The Chesapeake colonies of Virginia and Maryland were the first successful British colonies in what was to become the United States of America. Though the initial colonists came looking for gold they soon learned that prosperity came not from a shovel but instead from a plow. It was tobacco that primed the pump and lifted the colonies from a burden to a benefit for the mother country. After years of mounting expenses for the British and years of starvation for the colonists the cultivation of tobacco brought prosperity. Virginia’s production of tobacco grew from 200,000 pounds in 1624 to 3,000,000 pounds in 1638 overtaking the West Indies as the number one supplier of tobacco for all of Europe thus boosting Britain’s balance of trade.
The cultivation of tobacco fostered a plantation system based upon indentured and slave labor. A gentrified class of great planters sought to replicate the social structure of Britain with a small number of very rich ruling a large number of small land holders who prospered to a certain extent but never enough to challenge the status quo. The wretched poor of Britain who had come to the Chesapeake colonies to find a better life did find more opportunity and the ability to advance from the landless poor to the ranks of yeoman farmer. However, there was little opportunity to enter the ranks for the gentry which became a type of American nobility.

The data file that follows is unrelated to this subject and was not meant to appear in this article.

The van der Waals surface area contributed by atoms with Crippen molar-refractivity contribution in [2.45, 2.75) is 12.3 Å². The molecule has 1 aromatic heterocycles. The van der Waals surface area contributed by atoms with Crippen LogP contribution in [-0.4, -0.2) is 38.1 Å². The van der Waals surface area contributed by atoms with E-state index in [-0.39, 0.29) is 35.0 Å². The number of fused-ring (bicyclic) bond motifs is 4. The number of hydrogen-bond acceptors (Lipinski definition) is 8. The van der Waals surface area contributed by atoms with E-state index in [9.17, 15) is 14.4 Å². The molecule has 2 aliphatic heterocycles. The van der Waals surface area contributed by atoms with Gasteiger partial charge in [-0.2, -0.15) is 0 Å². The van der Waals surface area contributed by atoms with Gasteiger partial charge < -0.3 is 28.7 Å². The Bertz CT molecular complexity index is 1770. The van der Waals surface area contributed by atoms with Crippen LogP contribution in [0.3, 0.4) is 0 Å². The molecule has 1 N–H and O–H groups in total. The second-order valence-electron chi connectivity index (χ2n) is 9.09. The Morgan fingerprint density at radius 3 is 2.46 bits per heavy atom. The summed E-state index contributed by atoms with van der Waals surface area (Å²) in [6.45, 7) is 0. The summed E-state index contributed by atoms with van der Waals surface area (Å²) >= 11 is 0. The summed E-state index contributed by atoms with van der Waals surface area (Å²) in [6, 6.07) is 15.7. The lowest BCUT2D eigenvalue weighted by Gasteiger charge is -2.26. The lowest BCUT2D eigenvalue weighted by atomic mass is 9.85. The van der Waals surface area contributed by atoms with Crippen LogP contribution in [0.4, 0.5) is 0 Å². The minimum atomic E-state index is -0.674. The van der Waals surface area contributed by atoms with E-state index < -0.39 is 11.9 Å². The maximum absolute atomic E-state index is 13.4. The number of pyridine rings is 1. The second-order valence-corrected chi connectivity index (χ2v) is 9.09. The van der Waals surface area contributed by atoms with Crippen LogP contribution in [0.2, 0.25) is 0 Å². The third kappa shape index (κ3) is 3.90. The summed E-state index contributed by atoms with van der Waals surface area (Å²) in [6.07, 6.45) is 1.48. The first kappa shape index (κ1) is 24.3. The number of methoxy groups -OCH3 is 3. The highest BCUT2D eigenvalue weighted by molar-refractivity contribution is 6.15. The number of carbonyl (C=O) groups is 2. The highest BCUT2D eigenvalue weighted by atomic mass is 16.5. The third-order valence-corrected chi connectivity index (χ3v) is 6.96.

New England, because of the soil, the climate, and the fact that there was no major cash crop that grew well in the area, did not lend itself to large plantations. Most farmers were operating at a subsistence level. If they did generate a surplus it was in crops that were not easily transported across the ocean, and they were also crops that could be grown in England and were not needed as imports.